Influence of Fieldwork on the Preparedness of Food Technology and Bioengineering students for the Job Market: A Case study of EAPI Student Skills Enhancement Program

Julia Kigozi, Emmanuel Baidhe, Ivan Muzira Mukisa, Charles Muyanja, Leatitiah Namubiru, Brenda Katarikawe


This study aimed at evaluating the influence of fieldwork on the professional and personal skills among Food Technology and Bioengineering (FTB) students of Makerere University. The data was obtained from 40 respondents from three FTB programs (Food Science and Technology, Human Nutrition, and Agricultural Engineering). A semi-structured electronic questionnaire was used to collect the data. The questionnaire comprised of Part 1: Student biography, Part II: Participation in the EAPI student skills enhancement program, Part III: Professional skills, and Part IV: Personal growth. Part I and II consisted of closed-ended questions while Part III and Part IV were evaluated on a 5-point Likert scale (1- Strongly disagree and 5 – Strongly Agree). Descriptive analysis was used to evaluate the student demographic information and participation in the student enhancement program. The reliability of the Likert scale for professional development and personal growth was determined using the Cronbach’s alpha index. The study results indicated that 60% (n=40) of the respondents better understood their career goals through fieldwork, 83% (n=40) increased their skills and knowledge in performing particular tasks, 55% (n=40) changed their attitude and feelings about self and others, while 75% (n=40) had the opportunity to apply theoretical concepts to the actual work environment. Fieldwork stimulated the FTB students’ interest in the field of food processing, mindset change especially concerning job creation, conduct, and prospects. The study findings explain the need to adjust the mode of knowledge delivery and dispensation at the Higher Education Institutions to reduce the rate of unemployment and improve the employability of students.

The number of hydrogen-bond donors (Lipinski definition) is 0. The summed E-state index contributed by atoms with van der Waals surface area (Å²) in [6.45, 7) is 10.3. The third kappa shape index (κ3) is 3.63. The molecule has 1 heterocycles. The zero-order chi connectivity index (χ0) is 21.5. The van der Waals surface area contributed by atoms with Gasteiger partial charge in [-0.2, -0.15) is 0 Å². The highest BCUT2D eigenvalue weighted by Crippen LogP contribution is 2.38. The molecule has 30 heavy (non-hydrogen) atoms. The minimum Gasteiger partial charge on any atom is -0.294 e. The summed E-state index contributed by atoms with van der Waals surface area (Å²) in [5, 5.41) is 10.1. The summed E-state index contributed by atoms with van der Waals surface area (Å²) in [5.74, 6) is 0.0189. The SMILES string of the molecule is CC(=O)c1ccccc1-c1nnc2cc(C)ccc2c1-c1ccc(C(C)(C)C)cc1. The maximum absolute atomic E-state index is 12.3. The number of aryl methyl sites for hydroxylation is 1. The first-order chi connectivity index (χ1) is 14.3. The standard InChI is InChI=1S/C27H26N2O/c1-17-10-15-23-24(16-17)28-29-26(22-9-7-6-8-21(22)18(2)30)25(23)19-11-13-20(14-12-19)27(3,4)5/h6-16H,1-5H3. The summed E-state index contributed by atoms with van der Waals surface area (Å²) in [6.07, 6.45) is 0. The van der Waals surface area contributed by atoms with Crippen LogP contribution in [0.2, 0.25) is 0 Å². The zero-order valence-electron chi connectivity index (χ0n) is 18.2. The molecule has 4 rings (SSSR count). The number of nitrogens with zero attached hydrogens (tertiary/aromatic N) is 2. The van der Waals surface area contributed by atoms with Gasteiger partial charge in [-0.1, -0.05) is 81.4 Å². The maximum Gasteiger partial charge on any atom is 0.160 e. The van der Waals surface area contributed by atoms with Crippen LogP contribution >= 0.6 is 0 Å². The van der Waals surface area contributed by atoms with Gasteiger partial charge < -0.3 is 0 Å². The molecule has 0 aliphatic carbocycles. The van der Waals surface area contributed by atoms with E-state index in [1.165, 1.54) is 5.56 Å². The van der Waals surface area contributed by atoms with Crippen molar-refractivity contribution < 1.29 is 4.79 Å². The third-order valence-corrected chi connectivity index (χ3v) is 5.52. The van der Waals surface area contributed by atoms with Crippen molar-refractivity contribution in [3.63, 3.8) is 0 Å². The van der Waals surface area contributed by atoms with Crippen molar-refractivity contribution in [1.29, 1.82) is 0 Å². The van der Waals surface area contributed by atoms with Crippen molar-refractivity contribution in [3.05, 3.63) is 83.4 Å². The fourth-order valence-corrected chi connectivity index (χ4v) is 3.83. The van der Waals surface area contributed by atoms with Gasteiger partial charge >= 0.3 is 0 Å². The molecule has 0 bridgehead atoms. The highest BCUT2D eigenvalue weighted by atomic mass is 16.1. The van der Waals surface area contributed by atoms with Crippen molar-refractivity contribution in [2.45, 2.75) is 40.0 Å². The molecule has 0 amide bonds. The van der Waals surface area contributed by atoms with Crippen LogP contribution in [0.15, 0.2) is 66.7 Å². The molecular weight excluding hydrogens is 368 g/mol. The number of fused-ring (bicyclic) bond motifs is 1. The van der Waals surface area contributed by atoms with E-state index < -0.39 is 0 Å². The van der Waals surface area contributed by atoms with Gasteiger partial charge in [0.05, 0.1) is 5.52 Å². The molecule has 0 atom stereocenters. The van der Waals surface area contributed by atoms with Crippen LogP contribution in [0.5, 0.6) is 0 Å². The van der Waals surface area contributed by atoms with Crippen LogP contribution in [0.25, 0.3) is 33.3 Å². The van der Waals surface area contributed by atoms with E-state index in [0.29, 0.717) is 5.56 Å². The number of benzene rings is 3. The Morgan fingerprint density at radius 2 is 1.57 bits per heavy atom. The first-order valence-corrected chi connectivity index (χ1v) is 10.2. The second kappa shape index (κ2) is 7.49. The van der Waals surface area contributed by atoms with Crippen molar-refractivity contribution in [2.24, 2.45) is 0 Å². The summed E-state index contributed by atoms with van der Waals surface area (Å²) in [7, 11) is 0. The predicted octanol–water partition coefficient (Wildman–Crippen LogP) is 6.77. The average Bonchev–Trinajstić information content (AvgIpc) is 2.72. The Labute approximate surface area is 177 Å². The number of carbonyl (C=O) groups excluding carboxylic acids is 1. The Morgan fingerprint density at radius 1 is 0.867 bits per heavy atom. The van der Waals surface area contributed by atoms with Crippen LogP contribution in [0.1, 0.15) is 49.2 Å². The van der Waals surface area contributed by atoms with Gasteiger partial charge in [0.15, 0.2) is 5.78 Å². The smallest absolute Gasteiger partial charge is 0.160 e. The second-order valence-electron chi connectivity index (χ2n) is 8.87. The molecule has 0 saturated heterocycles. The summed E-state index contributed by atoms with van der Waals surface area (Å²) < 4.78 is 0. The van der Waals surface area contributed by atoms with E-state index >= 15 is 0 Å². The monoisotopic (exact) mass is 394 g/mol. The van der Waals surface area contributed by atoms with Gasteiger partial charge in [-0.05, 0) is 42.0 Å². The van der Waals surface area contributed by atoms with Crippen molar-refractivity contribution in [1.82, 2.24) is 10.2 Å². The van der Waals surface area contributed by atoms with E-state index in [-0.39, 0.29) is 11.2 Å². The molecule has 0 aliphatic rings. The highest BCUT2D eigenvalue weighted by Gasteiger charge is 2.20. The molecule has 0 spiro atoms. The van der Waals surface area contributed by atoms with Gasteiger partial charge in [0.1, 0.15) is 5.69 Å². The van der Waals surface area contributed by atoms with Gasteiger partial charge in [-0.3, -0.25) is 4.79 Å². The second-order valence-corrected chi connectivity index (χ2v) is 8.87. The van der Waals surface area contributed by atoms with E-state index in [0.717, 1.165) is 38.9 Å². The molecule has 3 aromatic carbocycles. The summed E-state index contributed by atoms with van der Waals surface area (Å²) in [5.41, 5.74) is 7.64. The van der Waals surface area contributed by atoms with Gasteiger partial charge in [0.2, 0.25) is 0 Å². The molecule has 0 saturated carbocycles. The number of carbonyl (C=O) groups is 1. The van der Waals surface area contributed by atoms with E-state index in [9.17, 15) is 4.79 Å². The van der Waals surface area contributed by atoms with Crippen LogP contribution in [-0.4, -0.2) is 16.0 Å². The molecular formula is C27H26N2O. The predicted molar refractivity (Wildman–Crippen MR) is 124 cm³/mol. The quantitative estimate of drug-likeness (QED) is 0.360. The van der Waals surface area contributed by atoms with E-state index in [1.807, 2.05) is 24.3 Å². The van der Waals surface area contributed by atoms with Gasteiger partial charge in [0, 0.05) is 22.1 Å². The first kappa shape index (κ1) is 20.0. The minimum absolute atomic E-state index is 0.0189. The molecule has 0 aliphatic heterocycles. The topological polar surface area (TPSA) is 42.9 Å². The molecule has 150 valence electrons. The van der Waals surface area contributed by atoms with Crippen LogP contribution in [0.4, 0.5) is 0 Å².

Full Text:




  • There are currently no refbacks.

Business and Management Research
ISSN 1927-6001 (Print)   ISSN 1927-601X (Online)

Copyright © Sciedu Press 
To make sure that you can receive messages from us, please add the '' domain to your e-mail 'safe list'. If you do not receive e-mail in your 'inbox', check your 'bulk mail' or 'junk mail' folders.